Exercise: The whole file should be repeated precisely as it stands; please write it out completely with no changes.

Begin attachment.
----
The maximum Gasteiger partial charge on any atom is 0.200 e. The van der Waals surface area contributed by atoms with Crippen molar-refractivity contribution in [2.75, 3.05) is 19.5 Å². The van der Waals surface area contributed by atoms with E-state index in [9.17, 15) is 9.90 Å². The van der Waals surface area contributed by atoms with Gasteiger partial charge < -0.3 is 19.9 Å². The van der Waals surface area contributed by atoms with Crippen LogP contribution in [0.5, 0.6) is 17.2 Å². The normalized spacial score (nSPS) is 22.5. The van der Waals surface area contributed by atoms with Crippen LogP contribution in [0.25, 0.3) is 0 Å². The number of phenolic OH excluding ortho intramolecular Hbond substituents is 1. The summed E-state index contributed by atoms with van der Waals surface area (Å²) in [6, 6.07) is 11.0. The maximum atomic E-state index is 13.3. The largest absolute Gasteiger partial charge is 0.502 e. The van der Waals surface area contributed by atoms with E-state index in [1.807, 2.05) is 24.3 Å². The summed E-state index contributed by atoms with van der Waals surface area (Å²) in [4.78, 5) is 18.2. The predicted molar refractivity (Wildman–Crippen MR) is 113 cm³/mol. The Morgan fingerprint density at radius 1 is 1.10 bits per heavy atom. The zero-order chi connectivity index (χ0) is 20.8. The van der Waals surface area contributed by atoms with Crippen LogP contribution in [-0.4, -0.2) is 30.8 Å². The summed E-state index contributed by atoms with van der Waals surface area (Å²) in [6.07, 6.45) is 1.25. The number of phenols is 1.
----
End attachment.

The maximum Gasteiger partial charge on any atom is 0.200 e. The van der Waals surface area contributed by atoms with Crippen molar-refractivity contribution in [2.75, 3.05) is 19.5 Å². The van der Waals surface area contributed by atoms with E-state index in [9.17, 15) is 9.90 Å². The van der Waals surface area contributed by atoms with Gasteiger partial charge < -0.3 is 19.9 Å². The van der Waals surface area contributed by atoms with Crippen LogP contribution in [0.5, 0.6) is 17.2 Å². The normalized spacial score (nSPS) is 22.5. The van der Waals surface area contributed by atoms with Crippen LogP contribution in [0.25, 0.3) is 0 Å². The number of phenolic OH excluding ortho intramolecular Hbond substituents is 1. The summed E-state index contributed by atoms with van der Waals surface area (Å²) in [6, 6.07) is 11.0. The maximum atomic E-state index is 13.3. The largest absolute Gasteiger partial charge is 0.502 e. The van der Waals surface area contributed by atoms with E-state index in [1.807, 2.05) is 24.3 Å². The summed E-state index contributed by atoms with van der Waals surface area (Å²) in [4.78, 5) is 18.2. The predicted molar refractivity (Wildman–Crippen MR) is 113 cm³/mol. The Morgan fingerprint density at radius 1 is 1.10 bits per heavy atom. The zero-order chi connectivity index (χ0) is 20.8. The van der Waals surface area contributed by atoms with Crippen LogP contribution in [-0.4, -0.2) is 30.8 Å². The summed E-state index contributed by atoms with van der Waals surface area (Å²) in [6.07, 6.45) is 1.25. The number of phenols is 1.